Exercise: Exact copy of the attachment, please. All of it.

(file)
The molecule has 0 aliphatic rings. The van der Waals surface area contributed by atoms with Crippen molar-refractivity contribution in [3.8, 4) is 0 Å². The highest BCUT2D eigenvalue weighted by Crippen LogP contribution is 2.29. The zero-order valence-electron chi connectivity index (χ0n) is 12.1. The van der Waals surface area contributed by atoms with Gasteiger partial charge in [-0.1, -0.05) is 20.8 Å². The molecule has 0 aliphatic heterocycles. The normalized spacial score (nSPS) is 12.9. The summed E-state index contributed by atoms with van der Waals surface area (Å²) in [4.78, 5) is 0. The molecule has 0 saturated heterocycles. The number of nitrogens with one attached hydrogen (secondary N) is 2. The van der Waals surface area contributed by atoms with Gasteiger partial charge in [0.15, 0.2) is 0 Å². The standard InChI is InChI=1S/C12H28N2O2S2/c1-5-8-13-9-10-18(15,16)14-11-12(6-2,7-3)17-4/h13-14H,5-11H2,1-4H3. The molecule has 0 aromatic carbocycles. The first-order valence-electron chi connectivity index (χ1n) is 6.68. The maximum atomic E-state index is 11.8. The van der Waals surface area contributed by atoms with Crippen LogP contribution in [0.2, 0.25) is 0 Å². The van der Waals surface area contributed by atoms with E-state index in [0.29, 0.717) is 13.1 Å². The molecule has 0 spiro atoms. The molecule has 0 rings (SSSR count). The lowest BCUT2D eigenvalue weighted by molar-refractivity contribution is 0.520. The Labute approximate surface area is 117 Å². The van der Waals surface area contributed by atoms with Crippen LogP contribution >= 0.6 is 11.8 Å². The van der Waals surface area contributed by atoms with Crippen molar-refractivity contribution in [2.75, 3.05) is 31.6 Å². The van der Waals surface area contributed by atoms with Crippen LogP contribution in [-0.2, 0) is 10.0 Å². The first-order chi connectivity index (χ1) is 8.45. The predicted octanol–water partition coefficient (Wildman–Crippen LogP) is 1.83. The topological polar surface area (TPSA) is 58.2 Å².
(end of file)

The molecule has 0 aliphatic rings. The van der Waals surface area contributed by atoms with Crippen molar-refractivity contribution in [3.8, 4) is 0 Å². The highest BCUT2D eigenvalue weighted by Crippen LogP contribution is 2.29. The zero-order valence-electron chi connectivity index (χ0n) is 12.1. The van der Waals surface area contributed by atoms with Gasteiger partial charge in [-0.1, -0.05) is 20.8 Å². The molecule has 0 aliphatic heterocycles. The normalized spacial score (nSPS) is 12.9. The summed E-state index contributed by atoms with van der Waals surface area (Å²) in [4.78, 5) is 0. The molecule has 0 saturated heterocycles. The number of nitrogens with one attached hydrogen (secondary N) is 2. The van der Waals surface area contributed by atoms with Gasteiger partial charge in [0.15, 0.2) is 0 Å². The standard InChI is InChI=1S/C12H28N2O2S2/c1-5-8-13-9-10-18(15,16)14-11-12(6-2,7-3)17-4/h13-14H,5-11H2,1-4H3. The molecule has 0 aromatic carbocycles. The first-order valence-electron chi connectivity index (χ1n) is 6.68. The maximum atomic E-state index is 11.8. The van der Waals surface area contributed by atoms with Crippen LogP contribution in [0.2, 0.25) is 0 Å². The van der Waals surface area contributed by atoms with E-state index in [0.29, 0.717) is 13.1 Å². The molecule has 0 spiro atoms. The molecule has 0 rings (SSSR count). The lowest BCUT2D eigenvalue weighted by molar-refractivity contribution is 0.520. The Labute approximate surface area is 117 Å². The van der Waals surface area contributed by atoms with Crippen LogP contribution >= 0.6 is 11.8 Å². The van der Waals surface area contributed by atoms with Crippen molar-refractivity contribution in [2.75, 3.05) is 31.6 Å². The van der Waals surface area contributed by atoms with Crippen LogP contribution in [-0.2, 0) is 10.0 Å². The first-order chi connectivity index (χ1) is 8.45. The predicted octanol–water partition coefficient (Wildman–Crippen LogP) is 1.83. The topological polar surface area (TPSA) is 58.2 Å².